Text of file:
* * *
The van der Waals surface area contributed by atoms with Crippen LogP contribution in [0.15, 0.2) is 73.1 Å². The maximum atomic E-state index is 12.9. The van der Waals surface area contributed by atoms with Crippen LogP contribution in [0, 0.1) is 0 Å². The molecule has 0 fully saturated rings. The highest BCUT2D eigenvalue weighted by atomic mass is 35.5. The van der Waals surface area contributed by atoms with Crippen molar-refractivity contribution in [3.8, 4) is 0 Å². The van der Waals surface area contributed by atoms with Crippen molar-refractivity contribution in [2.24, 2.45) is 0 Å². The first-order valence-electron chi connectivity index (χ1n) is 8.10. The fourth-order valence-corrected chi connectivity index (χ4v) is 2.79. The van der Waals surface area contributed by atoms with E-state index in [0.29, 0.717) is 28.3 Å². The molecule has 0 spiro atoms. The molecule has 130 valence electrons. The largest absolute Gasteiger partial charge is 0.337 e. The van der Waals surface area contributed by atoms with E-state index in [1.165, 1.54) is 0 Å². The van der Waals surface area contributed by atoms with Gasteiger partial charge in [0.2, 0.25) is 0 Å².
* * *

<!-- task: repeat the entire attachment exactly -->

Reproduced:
The van der Waals surface area contributed by atoms with Crippen LogP contribution in [0.15, 0.2) is 73.1 Å². The maximum atomic E-state index is 12.9. The van der Waals surface area contributed by atoms with Crippen LogP contribution in [0, 0.1) is 0 Å². The molecule has 0 fully saturated rings. The highest BCUT2D eigenvalue weighted by atomic mass is 35.5. The van der Waals surface area contributed by atoms with Crippen molar-refractivity contribution in [3.8, 4) is 0 Å². The van der Waals surface area contributed by atoms with Crippen molar-refractivity contribution in [2.24, 2.45) is 0 Å². The first-order valence-electron chi connectivity index (χ1n) is 8.10. The fourth-order valence-corrected chi connectivity index (χ4v) is 2.79. The van der Waals surface area contributed by atoms with E-state index in [0.29, 0.717) is 28.3 Å². The molecule has 0 spiro atoms. The molecule has 130 valence electrons. The largest absolute Gasteiger partial charge is 0.337 e. The van der Waals surface area contributed by atoms with E-state index in [1.165, 1.54) is 0 Å². The van der Waals surface area contributed by atoms with Gasteiger partial charge in [0.2, 0.25) is 0 Å².